Already your business can automate personalised emails to follow up leads and keep in touch with clients. The new platforms provide full end-to-end customer engagement, from marketing to account management. The benefits of software-as-a-service (SaaS) or subscription models means all sizes of business can operate seamlessly with regular updates. Platforms also offer support and training to help businesses leverage automation, so your team are upskilling on the job for free.

Finance is also ripe for streamlining. Automating your procurement and purchase order processes can save time, improve productivity and avoid costly mistakes. Payment tracking and reminders can keep cashflow positive. Even the ATO is helping streamline business processes with the introduction of Single Touch Payroll (STP), a new way of reporting tax and superannuation. STP-enabled payroll or accounting software can pre-fill PAYG sections of BAS for employers and eliminate potential errors and double handling.

It’s important to consider how you will roll out new tools to support employees’ current and future connected ways of working. Understanding what is best for your business is going to be unique to the profile and demographics of your workforce. Automation can be tailored to your specifications and enable your staff to do more value-added activities such as problem-solving and innovative product or service design. By choosing the right technology, staff can become more organised and productive and you can future proof your business.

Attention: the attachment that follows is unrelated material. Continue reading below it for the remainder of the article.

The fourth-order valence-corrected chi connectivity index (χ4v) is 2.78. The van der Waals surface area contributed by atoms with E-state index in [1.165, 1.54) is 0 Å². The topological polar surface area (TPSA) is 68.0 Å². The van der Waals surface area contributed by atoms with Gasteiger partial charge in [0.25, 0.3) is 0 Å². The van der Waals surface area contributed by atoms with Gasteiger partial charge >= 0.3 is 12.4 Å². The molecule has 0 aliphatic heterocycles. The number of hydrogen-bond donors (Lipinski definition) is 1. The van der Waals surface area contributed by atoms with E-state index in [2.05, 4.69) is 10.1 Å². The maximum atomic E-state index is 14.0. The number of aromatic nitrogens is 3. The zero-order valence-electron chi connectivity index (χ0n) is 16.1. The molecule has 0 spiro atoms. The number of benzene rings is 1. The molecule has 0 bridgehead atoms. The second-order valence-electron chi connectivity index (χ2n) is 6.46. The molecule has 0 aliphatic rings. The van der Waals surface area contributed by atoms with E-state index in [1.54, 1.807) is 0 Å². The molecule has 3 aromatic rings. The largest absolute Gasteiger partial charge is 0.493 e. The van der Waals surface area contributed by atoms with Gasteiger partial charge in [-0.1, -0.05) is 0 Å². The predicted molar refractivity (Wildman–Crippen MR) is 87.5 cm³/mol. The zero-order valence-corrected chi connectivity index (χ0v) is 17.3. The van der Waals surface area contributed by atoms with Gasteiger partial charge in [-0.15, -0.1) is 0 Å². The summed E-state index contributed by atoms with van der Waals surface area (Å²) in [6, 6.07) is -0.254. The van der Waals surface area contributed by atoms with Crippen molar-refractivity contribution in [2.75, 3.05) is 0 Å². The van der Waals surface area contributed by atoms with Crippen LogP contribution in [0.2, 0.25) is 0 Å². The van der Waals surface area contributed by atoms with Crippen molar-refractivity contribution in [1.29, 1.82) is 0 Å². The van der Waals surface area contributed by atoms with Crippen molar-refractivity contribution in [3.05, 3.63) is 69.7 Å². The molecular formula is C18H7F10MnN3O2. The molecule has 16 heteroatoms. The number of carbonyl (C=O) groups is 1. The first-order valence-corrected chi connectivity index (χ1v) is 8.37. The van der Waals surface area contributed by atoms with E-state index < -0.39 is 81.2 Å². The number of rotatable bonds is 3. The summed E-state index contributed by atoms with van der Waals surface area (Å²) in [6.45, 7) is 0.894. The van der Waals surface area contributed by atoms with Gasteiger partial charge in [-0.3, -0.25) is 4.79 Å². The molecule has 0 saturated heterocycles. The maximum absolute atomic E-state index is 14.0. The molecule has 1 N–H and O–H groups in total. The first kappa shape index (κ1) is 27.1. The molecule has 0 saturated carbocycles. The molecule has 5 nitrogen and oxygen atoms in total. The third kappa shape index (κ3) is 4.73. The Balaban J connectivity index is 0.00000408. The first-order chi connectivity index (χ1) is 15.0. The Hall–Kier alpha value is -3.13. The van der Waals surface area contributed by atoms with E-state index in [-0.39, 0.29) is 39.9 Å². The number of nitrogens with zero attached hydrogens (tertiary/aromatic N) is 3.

Place – work is mixed

By creating a work environment that prioritises work-life balance, employers can save money and maintain a healthier, more productive workforce. Workers who spend two or more hours per day on their commute have a greater tendency to feel unsatisfied. Giving some autonomy to work at home one day a week or work a 9-day fortnight to manage caring responsibilities can provide both improved work-life balance and job satisfaction. Boundaries are important as otherwise staff can feel they have to be available wherever they are so managing expectations and letting them know when to log-off is important.

Providing flexible work arrangements equally to roles across the business can lead to improved staff satisfaction. Sales and service teams have always been remote workers with a car or van as their office. New transport mapping tools mean the best routes can be planned without having to return to base at the end of each day you can save costs as well as the environment. Barriers such as the need to access accounting software on a physical server limits opportunities for admin and finance staff. Cloud-based software, laptops, smart devices and low-cost mobile and internet access mean all staff can work remotely without losing productivity.